Pressure Mounts On DeSantis To Apply For Federal Child Food Aid

Sep 10, 2021

More than 30 Democratic state lawmakers, including Rep. Angie Nixon of Jacksonville, have signed a letter urging Florida Gov. Ron DeSantis to apply for a federal program that would provide $820 million to help feed low-income children.

Florida is the only state in the U.S. that has not applied for the Pandemic Electronic Benefit Transfer program (EBT), according to Nixon and the other Democrats who signed onto the letter. The Pandemic-EBT program provides federal funding, at no cost, to states to provide grocery benefits to children who missed out on free or reduced-price meals while their schools or child care facilities were closed due to the COVID-19 pandemic.

The program was created by the federal government last year, under the Trump administration, to make sure children were still being fed while schools were operating remotely. During the 2020-2021 school year, the EBT program helped feed about 1.2 million distance learning students in Florida, according to the state Department of Children and Families.

Child advocates say qualifying students in Florida are missing out on $375 this summer and fall to help pay for things like bread, cereal, fruits, vegetables, meat, fish, poultry, dairy and plants and seeds to grow food.

“We are a high-poverty state, unfortunately, and some of our kids only get a good meal at school,” Rep. Angie Nixon told WJCT News. “To just leave this money on the table when their parents can be using it to put food on their table is absolutely ridiculous.”

Nixon and others are accusing DeSantis of playing partisan politics by not applying for the EBT program, which was extended through this summer under the Biden administration.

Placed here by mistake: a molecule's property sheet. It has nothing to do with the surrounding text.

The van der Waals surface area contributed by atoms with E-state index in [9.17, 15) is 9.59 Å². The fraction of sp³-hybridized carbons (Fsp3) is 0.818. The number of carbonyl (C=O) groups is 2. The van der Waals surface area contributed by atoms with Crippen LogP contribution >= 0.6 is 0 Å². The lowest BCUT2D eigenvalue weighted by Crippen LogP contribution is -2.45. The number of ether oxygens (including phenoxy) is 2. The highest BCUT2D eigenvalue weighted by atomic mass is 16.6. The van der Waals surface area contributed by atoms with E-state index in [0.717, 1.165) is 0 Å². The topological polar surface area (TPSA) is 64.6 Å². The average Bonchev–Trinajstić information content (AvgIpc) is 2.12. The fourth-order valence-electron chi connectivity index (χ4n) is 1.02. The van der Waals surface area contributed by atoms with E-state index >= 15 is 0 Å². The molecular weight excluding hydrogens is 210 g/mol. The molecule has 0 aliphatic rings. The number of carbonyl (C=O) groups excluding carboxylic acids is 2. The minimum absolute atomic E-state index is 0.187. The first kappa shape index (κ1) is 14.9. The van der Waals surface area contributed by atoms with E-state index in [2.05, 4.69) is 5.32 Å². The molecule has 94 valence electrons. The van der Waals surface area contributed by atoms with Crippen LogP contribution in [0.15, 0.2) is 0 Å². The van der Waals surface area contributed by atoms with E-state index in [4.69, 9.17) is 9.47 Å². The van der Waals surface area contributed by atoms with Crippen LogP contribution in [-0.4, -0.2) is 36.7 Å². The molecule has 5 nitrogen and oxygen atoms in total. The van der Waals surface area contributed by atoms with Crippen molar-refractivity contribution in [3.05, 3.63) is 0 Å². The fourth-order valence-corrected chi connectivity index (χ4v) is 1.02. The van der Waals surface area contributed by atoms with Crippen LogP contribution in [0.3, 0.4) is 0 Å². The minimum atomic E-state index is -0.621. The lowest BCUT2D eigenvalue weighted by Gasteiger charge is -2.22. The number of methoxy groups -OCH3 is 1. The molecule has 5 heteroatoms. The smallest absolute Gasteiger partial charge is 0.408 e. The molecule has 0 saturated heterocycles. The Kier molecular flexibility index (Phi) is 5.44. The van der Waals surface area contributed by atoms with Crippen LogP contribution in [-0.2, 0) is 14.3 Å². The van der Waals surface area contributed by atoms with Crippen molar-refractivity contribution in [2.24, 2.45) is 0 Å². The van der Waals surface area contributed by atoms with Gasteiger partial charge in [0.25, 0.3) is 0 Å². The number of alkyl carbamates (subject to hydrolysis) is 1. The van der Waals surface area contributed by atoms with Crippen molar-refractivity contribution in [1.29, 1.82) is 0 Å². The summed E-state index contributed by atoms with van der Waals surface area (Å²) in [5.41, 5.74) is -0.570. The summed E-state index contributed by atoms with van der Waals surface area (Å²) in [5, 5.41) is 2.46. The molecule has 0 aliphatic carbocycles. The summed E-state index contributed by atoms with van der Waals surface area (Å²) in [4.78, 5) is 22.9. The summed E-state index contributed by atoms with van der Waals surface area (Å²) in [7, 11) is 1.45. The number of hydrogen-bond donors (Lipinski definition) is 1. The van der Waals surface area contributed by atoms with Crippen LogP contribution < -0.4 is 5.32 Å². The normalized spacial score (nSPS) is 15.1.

WJCT News reached out to the governor’s office, but no response was received by this story’s deadline. However, the governor’s Press Secretary Christina Pushaw told The Orlando Sentinel  that Floridians didn’t need the program because children are back in school.

“P-EBT was created by the federal government last year to ensure children were still being fed while they attended school remotely. As you know, schools are not remote in Florida and were not remote last year either. Children are receiving nutrition directly from schools,” she wrote.

But remote learning is not required for children to qualify for benefits through the EBT program. 

The letter signed by Rep. Nixon is part of mounting pressure on the governor. More than 80 advocacy groups have also reached out to DeSantis, encouraging him to apply for the EBT program. If Florida were to apply, families could receive funds retroactively.

Brendan Rivers can be reached at brivers@wjct.org, 904-358-6396 or on Twitter at @BrendanRivers.